Feb. 21, 2011
At A Glance
Visiting sculptor Al-Hadid lectures at UI Feb. 28
Sculptor Diana Al-Hadid, a guest of the University of Iowa School of Art and Art History, will present a free lecture at 7:30 p.m. Monday, Feb. 28. in Room 101 of Biology Building East on the UI campus.
Al-Hadid constructs large, architectural sculptures from media including polystyrene, plaster, fiberglass, wood and wax. These materials combine to give the works the sense of extreme fragility and immediacy, contrasting with their monumental scale and sturdy construction.
The physicality of her work helps to articulate her concern with the inevitable crumbling of ambitious human constructions. The Tower of Babel, medieval cathedrals such as Chartres, and Cretan labyrinths are among the many references she uses to illustrate her all at once grandly historical and deeply personal themes.
Al-Hadid was born in Aleppo, Syria, but now lives and works in Brooklyn, N.Y. She received a bachelor's degree in art history, a Bachelor of Fine Arts in sculpture from Kent State University in Ohio and a Master of Fine Arts from Virginia Commonwealth University. She also attended the Skowhegan School of Painting and Sculpture in Skowhegan, Maine.
View examples of her work at http://www.dianaalhadid.com.
Artist Ashley Hunt performs 'Notes on the Emptying of a City' March 3
Ashley Hunt, co-director of the Cal Arts photography and media program, will perform "Notes on the Emptying of a City" at 8 p.m. Thursday, March 3, in Public Space One in downtown Iowa City. He will also present a free talk at noon that day in 1703 Studio Arts.
In this performance a narrator pieces together the sounds, images and stories of a documentary before a live audience. What looks like a traditional slide lecture turns into storytelling, recounting the experiences of an artist working with a group of social justice activists in the aftermath of Hurricane Katrina.
Hunt leads viewers through difficult questions of race, visibility and speech, the writing of history and how the total political crisis of Katrina continues to speak to the state of our political lives.
Hunt's works include the ongoing “Corrections Documentary Project” <http://correctionsproject.com>, “A World Map: In Which We See…” <http://aworldmap.com>, and “9 Scripts From a Nation at War” <http://9scripts.info>.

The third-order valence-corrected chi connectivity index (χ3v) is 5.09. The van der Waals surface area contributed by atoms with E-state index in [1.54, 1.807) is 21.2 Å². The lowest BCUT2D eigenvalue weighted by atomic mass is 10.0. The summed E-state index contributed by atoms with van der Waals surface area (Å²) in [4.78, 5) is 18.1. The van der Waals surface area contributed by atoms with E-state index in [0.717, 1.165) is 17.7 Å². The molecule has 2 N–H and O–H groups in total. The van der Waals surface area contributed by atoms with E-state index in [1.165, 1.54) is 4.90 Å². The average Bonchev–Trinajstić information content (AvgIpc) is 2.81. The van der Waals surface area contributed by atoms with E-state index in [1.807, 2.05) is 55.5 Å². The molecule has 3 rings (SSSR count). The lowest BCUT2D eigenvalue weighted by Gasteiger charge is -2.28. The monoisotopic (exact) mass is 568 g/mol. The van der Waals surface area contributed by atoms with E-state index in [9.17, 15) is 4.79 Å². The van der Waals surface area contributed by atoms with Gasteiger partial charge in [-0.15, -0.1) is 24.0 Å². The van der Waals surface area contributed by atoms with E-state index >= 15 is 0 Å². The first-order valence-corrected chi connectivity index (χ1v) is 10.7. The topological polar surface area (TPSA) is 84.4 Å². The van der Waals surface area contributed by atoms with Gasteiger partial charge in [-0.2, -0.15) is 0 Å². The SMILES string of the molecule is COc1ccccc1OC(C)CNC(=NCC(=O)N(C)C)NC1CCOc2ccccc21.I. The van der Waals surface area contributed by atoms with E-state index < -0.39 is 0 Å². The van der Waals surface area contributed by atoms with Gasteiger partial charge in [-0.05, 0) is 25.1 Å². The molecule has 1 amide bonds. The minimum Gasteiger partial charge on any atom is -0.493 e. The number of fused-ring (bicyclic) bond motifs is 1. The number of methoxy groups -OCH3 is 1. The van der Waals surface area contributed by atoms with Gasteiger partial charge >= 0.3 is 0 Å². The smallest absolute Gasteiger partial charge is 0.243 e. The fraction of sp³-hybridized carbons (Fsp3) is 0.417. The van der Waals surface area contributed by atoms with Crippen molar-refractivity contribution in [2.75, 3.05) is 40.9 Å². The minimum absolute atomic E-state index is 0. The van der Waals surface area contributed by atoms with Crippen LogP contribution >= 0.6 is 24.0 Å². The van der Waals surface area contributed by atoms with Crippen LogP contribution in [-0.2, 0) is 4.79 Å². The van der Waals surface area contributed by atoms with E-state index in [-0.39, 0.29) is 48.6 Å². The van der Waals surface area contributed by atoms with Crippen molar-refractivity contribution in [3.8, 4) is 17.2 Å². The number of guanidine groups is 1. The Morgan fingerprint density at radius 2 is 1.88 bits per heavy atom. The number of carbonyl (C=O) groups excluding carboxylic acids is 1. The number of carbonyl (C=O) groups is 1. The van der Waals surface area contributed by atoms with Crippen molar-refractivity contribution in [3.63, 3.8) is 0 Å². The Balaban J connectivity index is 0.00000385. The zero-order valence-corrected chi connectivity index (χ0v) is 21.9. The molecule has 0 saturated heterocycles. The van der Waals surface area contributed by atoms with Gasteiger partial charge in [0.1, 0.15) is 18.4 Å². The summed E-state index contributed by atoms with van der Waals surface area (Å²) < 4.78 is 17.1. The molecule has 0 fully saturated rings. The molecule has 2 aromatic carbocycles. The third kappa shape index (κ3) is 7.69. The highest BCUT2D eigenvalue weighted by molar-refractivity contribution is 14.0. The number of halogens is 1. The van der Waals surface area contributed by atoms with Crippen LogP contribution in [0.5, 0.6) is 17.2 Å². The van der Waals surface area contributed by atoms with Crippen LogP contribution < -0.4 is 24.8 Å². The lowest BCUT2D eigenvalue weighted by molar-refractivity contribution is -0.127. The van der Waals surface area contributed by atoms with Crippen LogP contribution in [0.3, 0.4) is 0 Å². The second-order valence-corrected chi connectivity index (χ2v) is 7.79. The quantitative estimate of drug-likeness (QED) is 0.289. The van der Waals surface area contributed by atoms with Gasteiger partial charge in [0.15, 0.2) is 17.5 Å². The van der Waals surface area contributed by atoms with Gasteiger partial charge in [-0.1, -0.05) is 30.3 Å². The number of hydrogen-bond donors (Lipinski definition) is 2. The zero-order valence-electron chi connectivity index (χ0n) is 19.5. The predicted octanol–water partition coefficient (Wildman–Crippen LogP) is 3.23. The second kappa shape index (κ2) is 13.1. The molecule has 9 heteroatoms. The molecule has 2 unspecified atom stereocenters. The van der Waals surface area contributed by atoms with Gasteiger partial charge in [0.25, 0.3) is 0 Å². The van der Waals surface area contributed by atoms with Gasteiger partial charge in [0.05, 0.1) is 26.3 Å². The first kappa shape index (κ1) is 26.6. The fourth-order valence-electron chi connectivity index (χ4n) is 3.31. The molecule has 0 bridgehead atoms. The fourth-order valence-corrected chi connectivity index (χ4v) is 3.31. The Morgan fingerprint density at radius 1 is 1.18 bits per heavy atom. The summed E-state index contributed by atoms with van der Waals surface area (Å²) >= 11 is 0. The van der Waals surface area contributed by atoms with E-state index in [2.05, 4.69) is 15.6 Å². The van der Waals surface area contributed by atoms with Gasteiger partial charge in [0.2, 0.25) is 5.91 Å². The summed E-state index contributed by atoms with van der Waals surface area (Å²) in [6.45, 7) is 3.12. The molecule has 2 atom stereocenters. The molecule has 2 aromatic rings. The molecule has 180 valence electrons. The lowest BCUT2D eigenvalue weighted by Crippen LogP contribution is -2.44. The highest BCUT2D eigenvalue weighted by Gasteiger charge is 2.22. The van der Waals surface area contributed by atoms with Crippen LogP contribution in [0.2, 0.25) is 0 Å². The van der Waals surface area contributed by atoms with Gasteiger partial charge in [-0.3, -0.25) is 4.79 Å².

His recent exhibitions include the Third Bucharest Biennial, Documenta 13 and many other venues.
The free events are sponsored by the University of Iowa School of Art and Art History and the Project on the Rhetoric of Inquiry.
UI Chamber Orchestra performs Mendelssohn, Britten, Bach and Mozart
The University of Iowa Chamber Orchestra will present a free concert featuring works by Felix Mendelssohn, Benjamin Britten, J.S. Bach and W. A. Mozart at 3 p.m. Sunday, March 6, in the Riverside Recital Hall.
William LaRue Jones, director of orchestral studies for the UI School of Music, and graduate students Kira Horel, Curran Prendergast and Yuichi Ura will conduct performances of the "A Midsummer Night's Dream" Overture by Mendelssohn; Britten's Simple Symphony; the Ricercare from Bach's "Musikaliches Opfer," arranged by Anton Webern; and Mozart's Symphony No 35 ("Haffner").
Mendelssohn was only 17 years old when he wrote his popular concert overture in response to Shakespeare's script; the work was not associated with any production of the play. Late in his short life he wrote incidental music for a production of the same play.
The combination of the Baroque's Bach and the serialist Webern might seem strange, but in fact the Austrian disciple of Schoenberg also did arrangements and orchestrations of pre-20th-century compositions by Schubert, Johann Strauss and Franz Liszt.
The "Haffner" Symphony received it's name from the prominent Salzburg family who commissioned Mozart to write music for Sigmund Haffner's elevation to nobility.
Read Jones' bio at http://www.uiowa.edu/~music//faculty_staff/profiles/jones_william.shtml.
Wilderness First Responder classes offered
Registration is now underway for two Wilderness First Responder classes offered by University of Iowa Recreational Services at the Macbride Nature and Recreation Area.
The Wilderness First Responder course May 18-27, taught by the Wilderness Medical Institute, trains participants to respond to emergencies in remote settings. It is essential for those who spend significant time in remote places or those who have limited access to healthcare. Cost is $600 if registered by March 11, and $650 if registered by the May 17 registration deadline.
Wilderness First Responder recertification May 14-16 is a fast-paced version of the initial course for those who need to refresh their skills and renew their certification. Cost is $250 if registered by March 11, and $275 if registered by the May 13 registration deadline. Classes tend to fill quickly.
For more information, visit http://recserv.uiowa.edu/Apps/Programs/TouchTheEarth.aspx under Special Events, or contact Dave Patton at email@example.com or 319-384-1223. Classes tend to fill quickly See also the Wilderness Medical Institute website at http://www.nols.edu/wmi/ for class descriptions.
Deadline for CHEEC seed grant research proposals is April 4
Faculty, staff and students of public or private colleges or universities in Iowa, and researchers and educators affiliated with Iowa state agencies may apply for seed grants from the University of Iowa Center for Health Effects of Environmental Contamination. The application deadline is April 4.
Campus events are searchable on the UI Master Calendar: http://calendar.uiowa.edu.
Individuals with disabilities are encouraged to attend all UI-sponsored events. If you are a person with a disability who requires an accommodation to participate in a program, please contact the sponsoring department in advance.